When in power, both parties did their best to manipulate elections and exclude the other from power. To avert this, Bangladesh’s parliamentary elections had been conducted by an interim neutral administration since 1996. This brought an element of accountability in a system of otherwise “appalling quality,” suggests Professor Ganguly. However, this system was abolished with an amendment to the constitution in June 2011.
In the absence of a neutral caretaker administration, the opposition BNP and its allied parties apprehended widespread rigging, and decided not to participate in the 2014 parliamentary elections. In a country so besotted with polls and politics, perhaps more than anywhere else in the world, the elections had little voter participation. Out of 300 seats, more than half-154-were unchallenged.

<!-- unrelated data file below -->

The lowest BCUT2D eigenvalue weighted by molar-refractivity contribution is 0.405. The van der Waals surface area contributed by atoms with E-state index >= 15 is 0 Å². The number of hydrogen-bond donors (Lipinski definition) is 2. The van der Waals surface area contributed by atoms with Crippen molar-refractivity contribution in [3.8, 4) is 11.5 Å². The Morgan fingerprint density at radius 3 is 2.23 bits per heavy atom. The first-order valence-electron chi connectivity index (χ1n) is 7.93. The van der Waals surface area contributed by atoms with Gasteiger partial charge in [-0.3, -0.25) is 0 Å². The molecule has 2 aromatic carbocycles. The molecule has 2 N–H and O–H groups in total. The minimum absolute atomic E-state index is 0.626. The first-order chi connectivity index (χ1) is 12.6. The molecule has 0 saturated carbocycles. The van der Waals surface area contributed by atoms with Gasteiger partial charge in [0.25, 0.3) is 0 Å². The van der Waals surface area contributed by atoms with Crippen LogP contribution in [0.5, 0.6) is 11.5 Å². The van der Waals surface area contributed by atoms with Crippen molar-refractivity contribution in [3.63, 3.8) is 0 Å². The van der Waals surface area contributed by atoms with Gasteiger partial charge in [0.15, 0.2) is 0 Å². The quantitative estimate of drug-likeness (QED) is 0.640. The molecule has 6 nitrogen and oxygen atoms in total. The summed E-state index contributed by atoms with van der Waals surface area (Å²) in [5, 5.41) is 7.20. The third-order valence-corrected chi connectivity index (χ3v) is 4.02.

The opposition leader Khaleda Zia, has vowed that her party and its allies will continue the ongoing blockade until the government agrees to hold a free and fair early election.
Even if the government succeeds in crushing this current political turmoil, it does not spell the end of the crisis. The crisis will fester, as the opposition commands at least as much political support from the people as the government. If, however, the government acquiesces to the demands of the opposition, it will bring only a temporary relief to the current crisis. They do not address the country’s fundamental democratic deficits that have metastasized over the years.